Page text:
Written emotional expression and health: efficacy of treatment implementation via mail
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Studies examining the impact of written emotional expression on health have demonstrated repeatedly that writing about emotional experiences produces positive health effects compared to writing about non-emotional topics. The present study investigated whether administering writing assignments over email instead of having participants come in to the lab to write (as in previous studies) would produce health benefits. Individual differences between participants were also examined, but were not found to impact treatment effectiveness. Participants in the treatment condition exhibited better health outcomes overall than participants in the control condition. The study's results suggest that even when administered through e-mail, the emotional writing treatment produces positive health outcomes.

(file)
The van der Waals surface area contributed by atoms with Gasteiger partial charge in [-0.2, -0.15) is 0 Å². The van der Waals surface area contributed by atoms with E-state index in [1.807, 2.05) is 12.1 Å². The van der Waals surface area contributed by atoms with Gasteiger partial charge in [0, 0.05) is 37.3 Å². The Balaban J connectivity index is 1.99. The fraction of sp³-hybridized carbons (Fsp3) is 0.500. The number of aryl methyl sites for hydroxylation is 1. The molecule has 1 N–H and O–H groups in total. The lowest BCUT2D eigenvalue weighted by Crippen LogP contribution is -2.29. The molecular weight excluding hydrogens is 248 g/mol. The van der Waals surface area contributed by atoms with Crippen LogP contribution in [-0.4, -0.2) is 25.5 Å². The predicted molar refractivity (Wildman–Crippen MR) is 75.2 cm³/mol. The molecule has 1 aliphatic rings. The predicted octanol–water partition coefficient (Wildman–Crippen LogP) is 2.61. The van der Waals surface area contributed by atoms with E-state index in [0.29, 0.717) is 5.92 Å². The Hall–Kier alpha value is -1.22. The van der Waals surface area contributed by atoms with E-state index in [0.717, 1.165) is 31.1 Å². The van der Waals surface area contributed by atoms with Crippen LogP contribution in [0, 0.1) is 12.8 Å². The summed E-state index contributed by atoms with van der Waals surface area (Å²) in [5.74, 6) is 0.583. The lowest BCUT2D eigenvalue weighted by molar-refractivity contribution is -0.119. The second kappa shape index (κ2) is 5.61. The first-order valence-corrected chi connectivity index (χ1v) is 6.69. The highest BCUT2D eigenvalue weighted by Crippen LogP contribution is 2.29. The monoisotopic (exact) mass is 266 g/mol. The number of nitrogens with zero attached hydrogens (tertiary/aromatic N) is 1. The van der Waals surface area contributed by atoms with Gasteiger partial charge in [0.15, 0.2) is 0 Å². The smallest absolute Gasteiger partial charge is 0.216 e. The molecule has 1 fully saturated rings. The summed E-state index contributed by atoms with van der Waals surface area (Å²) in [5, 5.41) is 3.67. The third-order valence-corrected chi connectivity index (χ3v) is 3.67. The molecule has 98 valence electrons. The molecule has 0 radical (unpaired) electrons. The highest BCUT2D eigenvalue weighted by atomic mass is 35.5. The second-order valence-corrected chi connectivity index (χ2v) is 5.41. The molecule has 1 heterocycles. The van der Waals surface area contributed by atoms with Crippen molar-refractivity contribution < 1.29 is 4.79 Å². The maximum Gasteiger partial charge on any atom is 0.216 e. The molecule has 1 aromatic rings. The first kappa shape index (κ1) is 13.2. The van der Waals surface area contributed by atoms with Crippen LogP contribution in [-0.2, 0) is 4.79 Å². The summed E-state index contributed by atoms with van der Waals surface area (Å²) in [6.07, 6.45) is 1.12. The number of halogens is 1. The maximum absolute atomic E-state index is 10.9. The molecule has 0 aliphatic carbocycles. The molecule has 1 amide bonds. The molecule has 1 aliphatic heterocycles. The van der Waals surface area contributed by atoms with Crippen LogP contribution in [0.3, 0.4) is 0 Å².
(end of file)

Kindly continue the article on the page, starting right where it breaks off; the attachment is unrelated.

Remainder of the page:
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Includes bibliographical references (leaves 10-13).
Brown, Erin Leigh (2002). Written emotional expression and health: efficacy of treatment implementation via mail. Texas A&M University. Available electronically from